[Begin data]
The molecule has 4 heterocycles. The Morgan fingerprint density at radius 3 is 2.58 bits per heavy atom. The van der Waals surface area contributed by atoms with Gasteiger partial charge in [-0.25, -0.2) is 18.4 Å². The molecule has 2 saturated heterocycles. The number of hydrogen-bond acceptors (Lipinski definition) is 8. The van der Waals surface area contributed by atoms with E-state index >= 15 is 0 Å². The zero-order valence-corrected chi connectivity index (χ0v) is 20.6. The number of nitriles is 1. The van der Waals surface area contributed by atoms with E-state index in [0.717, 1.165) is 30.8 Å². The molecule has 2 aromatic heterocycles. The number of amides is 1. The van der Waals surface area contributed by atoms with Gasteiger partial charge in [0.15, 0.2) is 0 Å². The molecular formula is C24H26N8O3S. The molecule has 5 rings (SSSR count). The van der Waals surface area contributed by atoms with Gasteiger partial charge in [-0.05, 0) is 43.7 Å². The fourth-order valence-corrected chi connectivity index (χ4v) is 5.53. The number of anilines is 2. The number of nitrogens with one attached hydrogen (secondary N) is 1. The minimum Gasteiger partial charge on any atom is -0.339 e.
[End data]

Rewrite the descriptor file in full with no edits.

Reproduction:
The molecule has 4 heterocycles. The Morgan fingerprint density at radius 3 is 2.58 bits per heavy atom. The van der Waals surface area contributed by atoms with Gasteiger partial charge in [-0.25, -0.2) is 18.4 Å². The molecule has 2 saturated heterocycles. The number of hydrogen-bond acceptors (Lipinski definition) is 8. The van der Waals surface area contributed by atoms with E-state index >= 15 is 0 Å². The zero-order valence-corrected chi connectivity index (χ0v) is 20.6. The number of nitriles is 1. The van der Waals surface area contributed by atoms with E-state index in [0.717, 1.165) is 30.8 Å². The molecule has 2 aromatic heterocycles. The number of amides is 1. The van der Waals surface area contributed by atoms with Gasteiger partial charge in [0.15, 0.2) is 0 Å². The molecular formula is C24H26N8O3S. The molecule has 5 rings (SSSR count). The van der Waals surface area contributed by atoms with Gasteiger partial charge in [-0.05, 0) is 43.7 Å². The fourth-order valence-corrected chi connectivity index (χ4v) is 5.53. The number of anilines is 2. The number of nitrogens with one attached hydrogen (secondary N) is 1. The minimum Gasteiger partial charge on any atom is -0.339 e.